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When Julian Cress, with creative partner David Barbour, came up with The Block, all the way back in 2003, the possibility of it entering its 19th season two decades later did not enter their minds. “Absolutely not,” says Cress. “We were surprised and grateful to get the first series to air.”
This is nothing strange. Getting any show on TV is a huge achievement without worrying about how long it’s going to last. But last it did, and more. Of all the reality franchises that have adorned Australian television, none has matched the home-renovation juggernaut for sustained popularity, as year after year it has brained the competition in the ratings. With more than 800 episodes in the can and season 19 on the horizon, interest in The Block doesn’t appear to have run out of steam. (The Block airs on Nine, owner of this masthead.)
Julian Cress, who created The Block with David Barbour in 2003, on the set of the 2020 season in Brighton.Credit: Luis Ascui
As one of the men who came up with the concept, Cress is in the ideal position to muse on just what it is that has kept The Block going. What’s it got that others don’t? “Certainly real estate has been our national conversation in Australia, as much as football and cricket, for the last 20 years and probably a lot longer,” the producer says. “We seem to have an obsession with real estate, which is great for The Block, obviously.”
But just making a show about real estate is not enough to get you through two decades – as many would-be imitators have discovered. “People aren’t just watching a show because it’s about real estate. I think it’s because each series presents as quite fresh, and that’s because the location changes. The location of the show is fresh each season. Last year we did a tree change, moved out to the country. This year we’re doing original 1950s homes that are untouched in the suburbs.”
It’s a salient point: while shows such as Survivor might move to a different physical location each year, they are essentially just playing out the same game on another field. In The Block, though, the location is the challenge. Where the show goes determines what the contestants have to do. Changing the location changes the game, making for a fresh concept every year. This is also important for keeping the contestants on their toes. There’s always a risk with a long-running reality show that those who apply to be on it will be a little too familiar with how it works, too savvy about the show’s ins and outs to generate the tension and drama that comes from throwing the unexpected at participants.
“The people we’re casting come to it as fans of the show,” says Cress. “So it’s important that we give them a challenge they’re not expecting. If we were doing the same show in the same location over and over – if we were still doing apartments in Bondi all these years later – it wouldn’t be as much of a challenge to the contestants, and therefore we wouldn’t get the kind of content we need to make the shows entertaining.”
Casting, of course, is the key element to any reality show. The premise can be perfect, and you can keep refreshing the format as much as you like, but if you’re not picking the right people you might as well pack it up. According to Cress, casting has nothing to do with how well contestants hold a hammer. “It’s not about that at all. We frequently cast couples on the show who have no background. If you look back at where the show started, Phil and Amity are the perfect example. She was a singer, and he was her manager. Their renovating experience was zero, but they went on to win our All-Stars series,” says Cress. “It’s not a requirement to do The Block that you’re a tradesman. The only requirement is the kind of energy and enthusiasm that you need to survive 12 weeks of it, around the clock. It takes a lot of willpower, energy, creativity and competitive spirit to get through three months of doing that every day.”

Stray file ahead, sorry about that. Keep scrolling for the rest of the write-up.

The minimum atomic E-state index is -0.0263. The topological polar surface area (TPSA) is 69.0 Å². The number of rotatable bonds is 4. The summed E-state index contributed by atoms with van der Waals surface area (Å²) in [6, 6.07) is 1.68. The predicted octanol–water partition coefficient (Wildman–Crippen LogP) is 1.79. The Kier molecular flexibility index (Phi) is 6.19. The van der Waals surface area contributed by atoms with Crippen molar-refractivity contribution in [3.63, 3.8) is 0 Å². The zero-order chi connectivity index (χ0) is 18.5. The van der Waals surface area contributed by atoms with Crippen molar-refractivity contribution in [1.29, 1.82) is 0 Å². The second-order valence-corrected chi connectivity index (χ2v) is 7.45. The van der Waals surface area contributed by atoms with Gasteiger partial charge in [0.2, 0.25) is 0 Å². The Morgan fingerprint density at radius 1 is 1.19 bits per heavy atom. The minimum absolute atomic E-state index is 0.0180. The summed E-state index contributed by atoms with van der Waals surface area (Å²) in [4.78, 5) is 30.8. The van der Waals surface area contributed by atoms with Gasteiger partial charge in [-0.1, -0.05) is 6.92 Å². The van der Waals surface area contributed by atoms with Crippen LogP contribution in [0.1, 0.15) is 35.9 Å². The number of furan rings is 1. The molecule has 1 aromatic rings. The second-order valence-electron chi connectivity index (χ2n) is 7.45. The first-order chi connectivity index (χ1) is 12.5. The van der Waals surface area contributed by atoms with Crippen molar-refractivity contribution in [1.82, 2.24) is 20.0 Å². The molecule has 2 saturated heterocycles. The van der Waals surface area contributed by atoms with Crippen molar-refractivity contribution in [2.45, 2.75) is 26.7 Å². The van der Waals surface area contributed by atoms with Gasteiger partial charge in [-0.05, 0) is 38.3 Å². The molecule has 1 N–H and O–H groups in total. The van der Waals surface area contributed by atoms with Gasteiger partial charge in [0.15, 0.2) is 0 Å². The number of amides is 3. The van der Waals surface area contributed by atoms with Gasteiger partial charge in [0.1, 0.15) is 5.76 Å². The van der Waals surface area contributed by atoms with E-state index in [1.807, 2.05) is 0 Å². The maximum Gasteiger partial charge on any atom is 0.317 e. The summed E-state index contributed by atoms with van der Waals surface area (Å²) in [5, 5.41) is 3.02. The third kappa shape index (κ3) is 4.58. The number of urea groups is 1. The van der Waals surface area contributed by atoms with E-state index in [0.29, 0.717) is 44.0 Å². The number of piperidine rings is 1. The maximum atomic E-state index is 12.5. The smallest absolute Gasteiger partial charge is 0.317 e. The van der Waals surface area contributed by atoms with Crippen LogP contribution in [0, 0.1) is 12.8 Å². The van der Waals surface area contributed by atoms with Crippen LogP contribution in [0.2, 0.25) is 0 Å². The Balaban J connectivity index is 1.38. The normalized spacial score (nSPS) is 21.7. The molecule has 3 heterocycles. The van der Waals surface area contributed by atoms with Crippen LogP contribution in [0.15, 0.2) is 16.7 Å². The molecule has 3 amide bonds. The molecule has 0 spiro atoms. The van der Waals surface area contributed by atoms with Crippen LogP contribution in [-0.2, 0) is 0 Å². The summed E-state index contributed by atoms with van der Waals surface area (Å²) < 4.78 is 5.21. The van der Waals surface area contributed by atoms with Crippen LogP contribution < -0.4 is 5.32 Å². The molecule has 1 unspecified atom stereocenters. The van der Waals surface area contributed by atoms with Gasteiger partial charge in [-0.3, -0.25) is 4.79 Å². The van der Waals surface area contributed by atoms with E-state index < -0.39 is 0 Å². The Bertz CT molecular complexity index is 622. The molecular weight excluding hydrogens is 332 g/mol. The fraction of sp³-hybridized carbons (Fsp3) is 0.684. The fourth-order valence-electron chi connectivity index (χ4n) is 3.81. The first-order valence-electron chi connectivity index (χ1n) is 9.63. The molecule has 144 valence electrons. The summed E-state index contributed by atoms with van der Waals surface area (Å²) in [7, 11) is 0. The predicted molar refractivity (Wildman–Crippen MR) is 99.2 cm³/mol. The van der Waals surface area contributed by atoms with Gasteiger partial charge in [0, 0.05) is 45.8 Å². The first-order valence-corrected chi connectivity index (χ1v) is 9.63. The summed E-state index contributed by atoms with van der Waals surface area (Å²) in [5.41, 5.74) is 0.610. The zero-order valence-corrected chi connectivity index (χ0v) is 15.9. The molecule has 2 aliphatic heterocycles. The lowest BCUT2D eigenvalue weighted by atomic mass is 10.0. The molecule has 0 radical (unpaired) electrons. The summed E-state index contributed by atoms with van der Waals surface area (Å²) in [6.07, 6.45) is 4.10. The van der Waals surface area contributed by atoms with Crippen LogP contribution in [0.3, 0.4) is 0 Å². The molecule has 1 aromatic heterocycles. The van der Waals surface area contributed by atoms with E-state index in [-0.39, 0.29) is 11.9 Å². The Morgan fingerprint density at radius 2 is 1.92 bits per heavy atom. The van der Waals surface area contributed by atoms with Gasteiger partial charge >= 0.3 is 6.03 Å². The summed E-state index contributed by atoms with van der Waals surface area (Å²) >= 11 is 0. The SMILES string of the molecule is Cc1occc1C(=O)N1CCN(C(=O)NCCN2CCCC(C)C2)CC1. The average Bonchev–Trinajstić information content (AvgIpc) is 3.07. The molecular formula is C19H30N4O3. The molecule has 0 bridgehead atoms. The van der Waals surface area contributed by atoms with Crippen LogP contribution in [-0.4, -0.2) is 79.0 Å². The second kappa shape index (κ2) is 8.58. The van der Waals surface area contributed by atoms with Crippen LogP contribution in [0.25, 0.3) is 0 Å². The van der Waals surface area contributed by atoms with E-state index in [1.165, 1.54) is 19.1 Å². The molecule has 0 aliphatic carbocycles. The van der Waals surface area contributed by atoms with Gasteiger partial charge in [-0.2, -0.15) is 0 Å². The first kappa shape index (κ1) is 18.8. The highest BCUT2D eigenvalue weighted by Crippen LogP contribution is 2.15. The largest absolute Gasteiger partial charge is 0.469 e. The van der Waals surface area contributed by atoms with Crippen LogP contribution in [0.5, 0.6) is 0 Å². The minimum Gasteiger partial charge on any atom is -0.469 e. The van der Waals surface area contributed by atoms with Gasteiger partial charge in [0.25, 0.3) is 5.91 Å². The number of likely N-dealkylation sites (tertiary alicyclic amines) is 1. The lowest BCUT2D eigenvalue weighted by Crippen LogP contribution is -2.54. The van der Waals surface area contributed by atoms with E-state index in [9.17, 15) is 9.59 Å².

“Blockheads” Eliza and Liberty on day one of the 2023 season.
Of course, it’s a fairly gruelling process for Cress, the other producers and the crew who have to co-ordinate the reality behemoth for those three months. As for the renovation game itself, he’s an old hand whose roots in the whole pulling apart and putting back together malarkey go back well beyond the birth of The Block.
“I’m the son of two struggling artists who really only made money to feed the family from renovating homes and moving up the property ladder. I grew up with a paintbrush in my hand,” says Cress. After all those years of doing the work and 19 seasons of turning it into TV gold, is there no temptation to simply sit back and relax, to enjoy the fruits of having devised one of Australian TV’s most lucrative franchises?
Speaking from France, where he is taking a well-earned break, he laughs. “Dave and I have come to terms with this fact, but we were both salaried employees of the Nine Network when we came up with the idea, so we don’t own it, they do. So, we’re still working for a living, mate!” Not that this bothers him particularly. “Even if we did own it, it wouldn’t make a difference. I don’t think we’d have any interest in retiring. When we’re in production, we do seven days a week, 120 days in a row, and there isn’t one day that I’d rather be doing anything else.” Satisfaction in a job well done: what could be more The Block than that?
The Block (new season) is on Nine and 9Now, Sunday, August 6, at 7pm.
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